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Commandline Exercises
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======================
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TAR & GZIP
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1. Use :index:`gzip <gzip>` to compress the file P12931.txt

2. Decompress the resulting file P12931.txt.gz (revert previous command)

3. Use :index:`tar <tar>` to create an archive containing all fasta files in the current directory into an archive called "fastafiles.tar"

4. Use gzip to compress the archive "fastafiles.tar"

5. How can you achieve the two previous steps "using tar to create archive" and "gzip the archive" in one command? 

6. Test (list the contents of) the compressed archive "fastafiles.tar.gz"

7. Download the compressed PDB file for entry 1Y57 from rcsb.org (eg. ``wget "http://www.rcsb.org/pdb/files/1Y57.pdb.gz"``) and decompress it. 

 
GREP
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1. Which of the DNA files ENST0* contains "TATATCTAA" as part of the sequence? 

2. List only the names of the DNA files ENST0* that contain "CAACAAA" as part of the sequence.

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3. Considering the previous example, would you consider grep a suitable tool to perform motif searches? Why not? Try to find the pattern "CAACAAA" by manual inspection of the first three lines of each sequence.
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4. Count the number of ATOMs in the file 1Y57.pdb. 
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5. Does this number agree with the annotated number of atoms? The PDB file has a comment which tells you how many atoms there are annotated in this file. This comment can be found by searching for the term "protein atoms" (use quotes and case insensitive search here!).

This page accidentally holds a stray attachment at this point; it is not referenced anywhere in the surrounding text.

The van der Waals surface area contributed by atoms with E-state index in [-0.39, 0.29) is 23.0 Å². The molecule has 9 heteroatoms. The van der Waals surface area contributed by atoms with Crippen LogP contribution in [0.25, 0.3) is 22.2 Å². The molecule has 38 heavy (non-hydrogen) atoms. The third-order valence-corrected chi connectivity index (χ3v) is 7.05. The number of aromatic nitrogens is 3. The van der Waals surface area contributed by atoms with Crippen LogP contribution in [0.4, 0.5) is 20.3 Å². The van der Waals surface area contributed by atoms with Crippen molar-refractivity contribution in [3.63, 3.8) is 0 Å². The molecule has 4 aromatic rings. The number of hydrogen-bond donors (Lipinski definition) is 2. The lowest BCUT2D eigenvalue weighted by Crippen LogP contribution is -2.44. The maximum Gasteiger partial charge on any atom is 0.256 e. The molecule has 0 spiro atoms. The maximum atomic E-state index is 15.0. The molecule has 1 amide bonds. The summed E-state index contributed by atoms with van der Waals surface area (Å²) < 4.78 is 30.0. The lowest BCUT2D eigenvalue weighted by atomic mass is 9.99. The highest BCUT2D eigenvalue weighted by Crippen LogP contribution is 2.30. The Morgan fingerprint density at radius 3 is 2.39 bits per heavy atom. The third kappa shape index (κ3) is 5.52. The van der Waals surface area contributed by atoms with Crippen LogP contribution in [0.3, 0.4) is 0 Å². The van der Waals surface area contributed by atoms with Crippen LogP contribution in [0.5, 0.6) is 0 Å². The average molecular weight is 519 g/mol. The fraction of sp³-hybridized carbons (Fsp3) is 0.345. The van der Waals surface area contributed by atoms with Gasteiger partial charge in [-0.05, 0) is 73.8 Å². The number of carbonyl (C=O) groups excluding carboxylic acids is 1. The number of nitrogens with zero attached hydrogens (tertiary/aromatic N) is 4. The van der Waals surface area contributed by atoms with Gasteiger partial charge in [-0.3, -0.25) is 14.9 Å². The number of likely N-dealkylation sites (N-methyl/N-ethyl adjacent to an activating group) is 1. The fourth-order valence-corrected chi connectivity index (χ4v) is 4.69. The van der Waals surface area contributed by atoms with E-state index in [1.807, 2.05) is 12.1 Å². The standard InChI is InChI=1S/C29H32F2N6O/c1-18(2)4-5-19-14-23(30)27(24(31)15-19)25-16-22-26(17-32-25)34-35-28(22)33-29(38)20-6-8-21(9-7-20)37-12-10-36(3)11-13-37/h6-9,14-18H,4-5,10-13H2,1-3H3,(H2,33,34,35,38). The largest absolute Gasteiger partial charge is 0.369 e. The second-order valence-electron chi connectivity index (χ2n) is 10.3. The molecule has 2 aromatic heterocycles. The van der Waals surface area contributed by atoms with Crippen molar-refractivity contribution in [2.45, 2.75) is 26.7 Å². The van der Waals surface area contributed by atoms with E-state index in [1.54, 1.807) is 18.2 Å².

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REV
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1. By combining ``rev`` with the ``cut`` tool, print the last word of each line in DNA.txt. Make sure that the words are readable when they are printed out.


XARGS
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1. Use ``xargs`` to print the first line of the files listed in to_be_previewed.txt

2. Create a copy of each of these files by passing the lines in to_be_copied.txt two-at-a-time to ``cp``

3. A better way to back up these files might be to keep the original names while copying them. Make another copy of each file listed in to_be_previewed.txt, adding ".backup" onto the end of each filename. (Hint: remember the "-I" option!)

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4. ADVANCED: we've made a bit of a mess now, and it's time to clean up. Make a new directory called 'garbage', which you will move all these new files into it by combining the ``find`` tool with ``xargs`` and ``mv``. Use ``find`` to find all files in the current directory that were last modified less than ten minutes ago, and ``xargs`` with ``mv`` to change their location. BE CAREFUL!